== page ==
Using platelet-rich plasma, we investigated the effect of 1.1-MHz continuous wave high-intensity focused ultrasound (HIFU) on platelet activation, aggregation and adhesion to a collagen-coated surface. Platelets were exposed for durations of 10-500 s at spatial average intensities of up to 4860 W/cm2. To avoid heating effects, the average temperature in the HIFU tank was maintained at 33.8 ± 4.0°C during platelet experiments. Flow cytometry, laser aggregometry, environmental scanning electron microscopy and passive cavitation detection were used to observe and to quantify platelet activation, aggregation, adhesion to a collagen-coated surface and associated cavitation. It was determined that HIFU can activate platelets, stimulate them to aggregate and promote their adherence to a collagen-coated surface. In principle, HIFU can stimulate primary, or platelet-related, hemostasis. Cavitation was monitored by a passive cavitation detector during aggregation trials and was quantified to provide a relative measure of the amount of cavitation that occurred in each aggregation trial. Regression analysis shows a weak correlation (r2 = 0.11) between aggregation and ultrasound intensity, but a substantial correlation (r2 = 0.76) between aggregation and cavitation occurrence.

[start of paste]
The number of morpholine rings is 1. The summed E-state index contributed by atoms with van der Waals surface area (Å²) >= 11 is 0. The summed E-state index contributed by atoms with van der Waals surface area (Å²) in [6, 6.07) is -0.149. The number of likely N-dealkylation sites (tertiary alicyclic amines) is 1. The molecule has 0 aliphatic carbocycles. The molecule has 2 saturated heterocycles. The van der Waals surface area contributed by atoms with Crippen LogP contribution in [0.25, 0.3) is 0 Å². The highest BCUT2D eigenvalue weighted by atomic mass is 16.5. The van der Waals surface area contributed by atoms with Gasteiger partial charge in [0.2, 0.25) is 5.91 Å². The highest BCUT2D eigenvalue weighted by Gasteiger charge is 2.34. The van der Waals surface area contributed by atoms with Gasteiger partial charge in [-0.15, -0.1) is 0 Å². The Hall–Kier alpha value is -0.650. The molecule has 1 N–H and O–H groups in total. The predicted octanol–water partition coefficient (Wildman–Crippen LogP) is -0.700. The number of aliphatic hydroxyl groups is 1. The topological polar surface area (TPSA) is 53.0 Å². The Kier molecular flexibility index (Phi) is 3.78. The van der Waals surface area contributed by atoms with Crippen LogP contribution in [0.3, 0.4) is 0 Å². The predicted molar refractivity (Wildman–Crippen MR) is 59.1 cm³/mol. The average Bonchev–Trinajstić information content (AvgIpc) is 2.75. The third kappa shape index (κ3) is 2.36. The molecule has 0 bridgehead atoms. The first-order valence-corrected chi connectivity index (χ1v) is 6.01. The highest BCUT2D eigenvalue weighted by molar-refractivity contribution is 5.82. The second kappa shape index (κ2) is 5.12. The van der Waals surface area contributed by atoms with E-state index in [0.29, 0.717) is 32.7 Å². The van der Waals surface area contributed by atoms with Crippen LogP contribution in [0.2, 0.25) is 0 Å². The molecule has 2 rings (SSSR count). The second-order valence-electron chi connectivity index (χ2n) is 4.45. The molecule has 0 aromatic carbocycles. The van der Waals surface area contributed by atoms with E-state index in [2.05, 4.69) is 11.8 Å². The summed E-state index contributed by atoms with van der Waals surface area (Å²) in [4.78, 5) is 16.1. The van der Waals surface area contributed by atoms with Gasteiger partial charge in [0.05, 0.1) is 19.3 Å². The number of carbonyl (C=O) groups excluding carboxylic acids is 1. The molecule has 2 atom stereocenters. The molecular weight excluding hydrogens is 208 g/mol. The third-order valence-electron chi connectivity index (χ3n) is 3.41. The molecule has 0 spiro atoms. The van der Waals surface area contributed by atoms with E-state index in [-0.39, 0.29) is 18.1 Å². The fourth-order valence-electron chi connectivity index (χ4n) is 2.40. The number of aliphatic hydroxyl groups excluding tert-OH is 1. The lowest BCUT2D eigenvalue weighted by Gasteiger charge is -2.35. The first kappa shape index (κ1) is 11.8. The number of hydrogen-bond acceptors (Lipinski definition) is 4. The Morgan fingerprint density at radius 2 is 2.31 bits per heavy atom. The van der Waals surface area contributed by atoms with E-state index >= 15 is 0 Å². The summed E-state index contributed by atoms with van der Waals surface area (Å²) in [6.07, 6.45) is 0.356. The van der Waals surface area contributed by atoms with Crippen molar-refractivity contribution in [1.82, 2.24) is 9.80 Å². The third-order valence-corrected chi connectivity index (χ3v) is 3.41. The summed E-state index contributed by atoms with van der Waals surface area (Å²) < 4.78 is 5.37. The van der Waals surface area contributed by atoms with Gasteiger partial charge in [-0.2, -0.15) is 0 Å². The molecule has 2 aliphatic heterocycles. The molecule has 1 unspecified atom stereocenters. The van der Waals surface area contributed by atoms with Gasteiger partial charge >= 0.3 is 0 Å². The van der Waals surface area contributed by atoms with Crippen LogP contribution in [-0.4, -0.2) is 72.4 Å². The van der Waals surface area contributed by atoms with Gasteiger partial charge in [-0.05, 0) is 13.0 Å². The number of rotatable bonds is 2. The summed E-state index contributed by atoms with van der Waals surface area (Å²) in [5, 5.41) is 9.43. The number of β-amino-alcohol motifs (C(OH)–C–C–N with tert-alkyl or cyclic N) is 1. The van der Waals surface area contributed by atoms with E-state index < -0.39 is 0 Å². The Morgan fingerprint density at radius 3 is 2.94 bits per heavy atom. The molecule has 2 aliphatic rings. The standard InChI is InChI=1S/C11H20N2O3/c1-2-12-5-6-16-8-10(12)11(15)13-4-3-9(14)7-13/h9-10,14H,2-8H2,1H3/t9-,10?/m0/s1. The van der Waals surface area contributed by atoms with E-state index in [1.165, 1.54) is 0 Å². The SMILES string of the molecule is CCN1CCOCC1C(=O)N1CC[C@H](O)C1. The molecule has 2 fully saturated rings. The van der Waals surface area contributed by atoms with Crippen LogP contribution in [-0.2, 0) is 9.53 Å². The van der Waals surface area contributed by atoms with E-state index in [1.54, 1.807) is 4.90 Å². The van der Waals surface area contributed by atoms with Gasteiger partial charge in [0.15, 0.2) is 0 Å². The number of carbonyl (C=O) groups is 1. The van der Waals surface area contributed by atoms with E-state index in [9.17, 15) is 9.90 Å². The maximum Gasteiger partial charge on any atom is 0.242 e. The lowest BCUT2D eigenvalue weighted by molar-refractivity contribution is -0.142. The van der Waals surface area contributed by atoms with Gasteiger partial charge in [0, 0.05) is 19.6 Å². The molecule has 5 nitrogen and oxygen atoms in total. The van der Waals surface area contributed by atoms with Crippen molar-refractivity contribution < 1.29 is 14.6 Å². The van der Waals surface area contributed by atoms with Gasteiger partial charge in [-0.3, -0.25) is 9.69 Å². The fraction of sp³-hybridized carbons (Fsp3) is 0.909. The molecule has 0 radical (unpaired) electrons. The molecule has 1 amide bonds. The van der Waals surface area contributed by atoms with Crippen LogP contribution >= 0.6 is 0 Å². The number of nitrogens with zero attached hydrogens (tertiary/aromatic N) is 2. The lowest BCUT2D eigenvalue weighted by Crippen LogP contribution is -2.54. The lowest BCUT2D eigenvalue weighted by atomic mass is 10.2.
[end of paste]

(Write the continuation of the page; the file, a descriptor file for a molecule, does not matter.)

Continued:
ASJC Scopus subject areas
- Radiology Nuclear Medicine and imaging